The Artist | Michael Hazanavicius, 2011, France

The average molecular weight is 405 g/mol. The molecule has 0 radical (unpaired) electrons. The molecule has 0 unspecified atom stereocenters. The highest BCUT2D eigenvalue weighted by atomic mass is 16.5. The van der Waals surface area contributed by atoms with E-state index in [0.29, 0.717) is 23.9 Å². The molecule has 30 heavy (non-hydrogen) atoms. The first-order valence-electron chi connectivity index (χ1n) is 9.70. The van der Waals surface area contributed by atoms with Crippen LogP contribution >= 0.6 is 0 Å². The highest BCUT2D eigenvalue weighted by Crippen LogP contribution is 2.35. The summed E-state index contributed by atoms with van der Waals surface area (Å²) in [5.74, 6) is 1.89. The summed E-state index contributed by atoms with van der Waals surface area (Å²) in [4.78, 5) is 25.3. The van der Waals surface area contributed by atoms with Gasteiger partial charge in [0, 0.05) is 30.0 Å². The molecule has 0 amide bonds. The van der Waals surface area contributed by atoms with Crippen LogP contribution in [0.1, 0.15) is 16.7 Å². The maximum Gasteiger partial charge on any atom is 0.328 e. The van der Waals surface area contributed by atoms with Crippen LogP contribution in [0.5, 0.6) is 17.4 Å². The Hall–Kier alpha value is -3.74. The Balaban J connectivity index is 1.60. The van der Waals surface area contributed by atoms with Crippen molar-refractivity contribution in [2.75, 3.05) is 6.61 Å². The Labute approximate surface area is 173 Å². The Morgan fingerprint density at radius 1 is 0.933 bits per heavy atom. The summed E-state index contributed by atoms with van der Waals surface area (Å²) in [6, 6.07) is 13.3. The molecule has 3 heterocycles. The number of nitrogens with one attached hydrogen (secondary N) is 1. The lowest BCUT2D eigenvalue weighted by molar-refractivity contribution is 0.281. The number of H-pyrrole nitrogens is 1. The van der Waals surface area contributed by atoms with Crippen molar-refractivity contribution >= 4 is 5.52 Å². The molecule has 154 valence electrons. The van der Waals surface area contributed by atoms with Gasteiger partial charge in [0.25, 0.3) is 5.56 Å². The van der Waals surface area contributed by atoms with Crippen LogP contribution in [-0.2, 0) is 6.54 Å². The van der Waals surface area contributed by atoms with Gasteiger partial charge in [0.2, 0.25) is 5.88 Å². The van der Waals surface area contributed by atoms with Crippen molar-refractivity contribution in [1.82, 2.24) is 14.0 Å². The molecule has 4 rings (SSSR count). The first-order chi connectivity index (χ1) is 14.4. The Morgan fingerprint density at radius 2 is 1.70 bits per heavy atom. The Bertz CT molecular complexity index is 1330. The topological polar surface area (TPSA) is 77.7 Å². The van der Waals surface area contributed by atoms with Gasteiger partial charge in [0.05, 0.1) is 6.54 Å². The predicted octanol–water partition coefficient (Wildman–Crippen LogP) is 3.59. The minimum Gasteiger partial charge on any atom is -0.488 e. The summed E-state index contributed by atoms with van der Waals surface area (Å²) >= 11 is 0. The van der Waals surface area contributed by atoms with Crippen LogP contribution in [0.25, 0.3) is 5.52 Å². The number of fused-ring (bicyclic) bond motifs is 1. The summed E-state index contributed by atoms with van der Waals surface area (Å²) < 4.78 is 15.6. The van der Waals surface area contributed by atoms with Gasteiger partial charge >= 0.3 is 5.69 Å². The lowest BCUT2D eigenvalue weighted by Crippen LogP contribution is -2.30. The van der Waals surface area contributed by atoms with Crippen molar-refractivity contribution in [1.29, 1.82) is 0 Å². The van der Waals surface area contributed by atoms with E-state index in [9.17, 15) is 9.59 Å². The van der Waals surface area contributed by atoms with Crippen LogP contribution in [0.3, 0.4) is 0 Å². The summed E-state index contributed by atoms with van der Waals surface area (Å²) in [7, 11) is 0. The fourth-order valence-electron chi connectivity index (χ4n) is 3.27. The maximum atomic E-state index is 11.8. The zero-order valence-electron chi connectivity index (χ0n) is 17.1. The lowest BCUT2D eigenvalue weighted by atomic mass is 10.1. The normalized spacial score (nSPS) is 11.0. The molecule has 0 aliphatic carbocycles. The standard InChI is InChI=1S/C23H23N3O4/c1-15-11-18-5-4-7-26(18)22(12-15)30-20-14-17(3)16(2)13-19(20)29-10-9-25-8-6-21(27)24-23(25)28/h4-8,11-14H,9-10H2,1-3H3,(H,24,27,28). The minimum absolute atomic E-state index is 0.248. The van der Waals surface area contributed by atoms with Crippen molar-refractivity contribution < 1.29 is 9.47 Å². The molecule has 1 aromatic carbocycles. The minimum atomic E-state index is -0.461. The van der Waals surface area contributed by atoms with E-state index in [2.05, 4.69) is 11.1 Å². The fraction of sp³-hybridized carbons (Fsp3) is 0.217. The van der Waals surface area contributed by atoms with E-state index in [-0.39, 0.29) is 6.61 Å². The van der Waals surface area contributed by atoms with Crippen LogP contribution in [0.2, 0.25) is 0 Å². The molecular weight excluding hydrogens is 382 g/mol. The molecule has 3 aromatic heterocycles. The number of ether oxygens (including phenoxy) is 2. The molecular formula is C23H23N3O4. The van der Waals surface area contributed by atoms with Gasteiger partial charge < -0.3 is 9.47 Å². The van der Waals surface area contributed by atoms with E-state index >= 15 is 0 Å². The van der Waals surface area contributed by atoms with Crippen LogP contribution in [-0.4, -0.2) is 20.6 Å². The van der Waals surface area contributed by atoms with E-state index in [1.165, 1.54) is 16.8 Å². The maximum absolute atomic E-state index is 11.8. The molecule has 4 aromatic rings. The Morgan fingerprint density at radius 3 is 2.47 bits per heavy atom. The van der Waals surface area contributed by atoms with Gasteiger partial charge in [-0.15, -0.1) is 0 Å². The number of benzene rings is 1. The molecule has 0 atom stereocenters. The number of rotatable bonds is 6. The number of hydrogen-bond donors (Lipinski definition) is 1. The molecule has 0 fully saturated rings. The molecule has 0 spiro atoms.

Best Picture winners are an odd species. Theycome and they conquer and yet as soon as they win they are generally consignedto oblivion. The first decade of this century offers such “timeless” winners as A Beautiful Mind, Chicago, The King’s Speech, Slumdog Millionaire along with a few consolation prizes to Scorsese, Eastwood and the Coens. Take The Artist, every bit “the little film that could”, although it was supported by the justly notorious Harvey Weinstein. There have been film-makers who have attempted to channel the plastic qualities of silent films into the 21st Century, Guy Maddin in particular (my favorite is The Heart of the World), but none with the popular appeal of this film. I feel that I would have loved L’artiste, like I loved Cinema Paradiso when I first saw it, had I seen fewer films, fewer silent films, since that is its audience, the non-cinephile. Despite this, I liked the film, even M. Dujardin’s performance and despite my dislike for pets and animals, even I thought that dog could act. All this goodwill collapses as soon as Bernard Herrmann’s Scene d’amour from his score for Vertigo plays over the film’s melodramatic climax. If this is intended as homage to questionable silent film accompaniment, well then it’s quite lost to me since this represents an act of aesthetic suicide at once unparalleled and ridiculous and technically insipid since the music has precisely nothing to do with the action. The Artist is an anti-cinephilic film, the more you actually watch films from earlier periods, and especially the technically ambitious silent films of the late 20s, the lesser its efficacy. Still, maybe it’s the ultimate Hollywood joke, the first time a French film wins the Oscars and it’s a film without a word in French. - SR